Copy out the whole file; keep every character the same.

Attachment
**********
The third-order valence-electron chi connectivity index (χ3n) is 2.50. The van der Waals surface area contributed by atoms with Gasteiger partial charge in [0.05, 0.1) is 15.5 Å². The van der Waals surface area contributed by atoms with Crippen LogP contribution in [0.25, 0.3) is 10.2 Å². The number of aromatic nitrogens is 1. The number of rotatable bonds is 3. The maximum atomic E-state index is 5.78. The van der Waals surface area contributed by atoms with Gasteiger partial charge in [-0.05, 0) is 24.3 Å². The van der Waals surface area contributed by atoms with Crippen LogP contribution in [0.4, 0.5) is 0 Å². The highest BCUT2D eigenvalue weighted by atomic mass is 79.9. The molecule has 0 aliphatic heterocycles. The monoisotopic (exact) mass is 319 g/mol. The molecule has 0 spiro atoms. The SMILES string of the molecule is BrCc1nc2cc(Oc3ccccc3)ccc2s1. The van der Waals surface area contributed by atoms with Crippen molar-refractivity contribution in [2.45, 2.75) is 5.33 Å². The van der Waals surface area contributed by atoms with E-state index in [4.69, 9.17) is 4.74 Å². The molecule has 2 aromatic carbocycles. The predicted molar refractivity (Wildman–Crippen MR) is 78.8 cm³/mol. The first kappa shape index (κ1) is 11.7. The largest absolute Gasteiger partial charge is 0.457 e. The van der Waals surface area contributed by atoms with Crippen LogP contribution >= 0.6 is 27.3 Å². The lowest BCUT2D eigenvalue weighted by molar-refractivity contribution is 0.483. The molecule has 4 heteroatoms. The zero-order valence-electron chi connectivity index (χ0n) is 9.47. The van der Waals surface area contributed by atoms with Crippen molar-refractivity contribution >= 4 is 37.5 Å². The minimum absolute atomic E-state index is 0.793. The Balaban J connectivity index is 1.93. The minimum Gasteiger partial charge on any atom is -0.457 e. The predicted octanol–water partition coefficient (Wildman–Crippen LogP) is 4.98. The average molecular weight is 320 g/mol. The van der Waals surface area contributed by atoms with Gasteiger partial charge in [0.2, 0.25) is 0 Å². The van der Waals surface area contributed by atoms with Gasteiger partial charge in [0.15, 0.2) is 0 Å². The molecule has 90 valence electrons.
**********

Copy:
The third-order valence-electron chi connectivity index (χ3n) is 2.50. The van der Waals surface area contributed by atoms with Gasteiger partial charge in [0.05, 0.1) is 15.5 Å². The van der Waals surface area contributed by atoms with Crippen LogP contribution in [0.25, 0.3) is 10.2 Å². The number of aromatic nitrogens is 1. The number of rotatable bonds is 3. The maximum atomic E-state index is 5.78. The van der Waals surface area contributed by atoms with Gasteiger partial charge in [-0.05, 0) is 24.3 Å². The van der Waals surface area contributed by atoms with Crippen LogP contribution in [0.4, 0.5) is 0 Å². The highest BCUT2D eigenvalue weighted by atomic mass is 79.9. The molecule has 0 aliphatic heterocycles. The monoisotopic (exact) mass is 319 g/mol. The molecule has 0 spiro atoms. The SMILES string of the molecule is BrCc1nc2cc(Oc3ccccc3)ccc2s1. The van der Waals surface area contributed by atoms with Crippen molar-refractivity contribution in [2.45, 2.75) is 5.33 Å². The van der Waals surface area contributed by atoms with E-state index in [4.69, 9.17) is 4.74 Å². The molecule has 2 aromatic carbocycles. The predicted molar refractivity (Wildman–Crippen MR) is 78.8 cm³/mol. The first kappa shape index (κ1) is 11.7. The largest absolute Gasteiger partial charge is 0.457 e. The van der Waals surface area contributed by atoms with Crippen LogP contribution >= 0.6 is 27.3 Å². The lowest BCUT2D eigenvalue weighted by molar-refractivity contribution is 0.483. The molecule has 4 heteroatoms. The zero-order valence-electron chi connectivity index (χ0n) is 9.47. The van der Waals surface area contributed by atoms with Crippen molar-refractivity contribution >= 4 is 37.5 Å². The minimum absolute atomic E-state index is 0.793. The Balaban J connectivity index is 1.93. The minimum Gasteiger partial charge on any atom is -0.457 e. The predicted octanol–water partition coefficient (Wildman–Crippen LogP) is 4.98. The average molecular weight is 320 g/mol. The van der Waals surface area contributed by atoms with Gasteiger partial charge in [0.2, 0.25) is 0 Å². The van der Waals surface area contributed by atoms with Gasteiger partial charge in [0.15, 0.2) is 0 Å². The molecule has 90 valence electrons.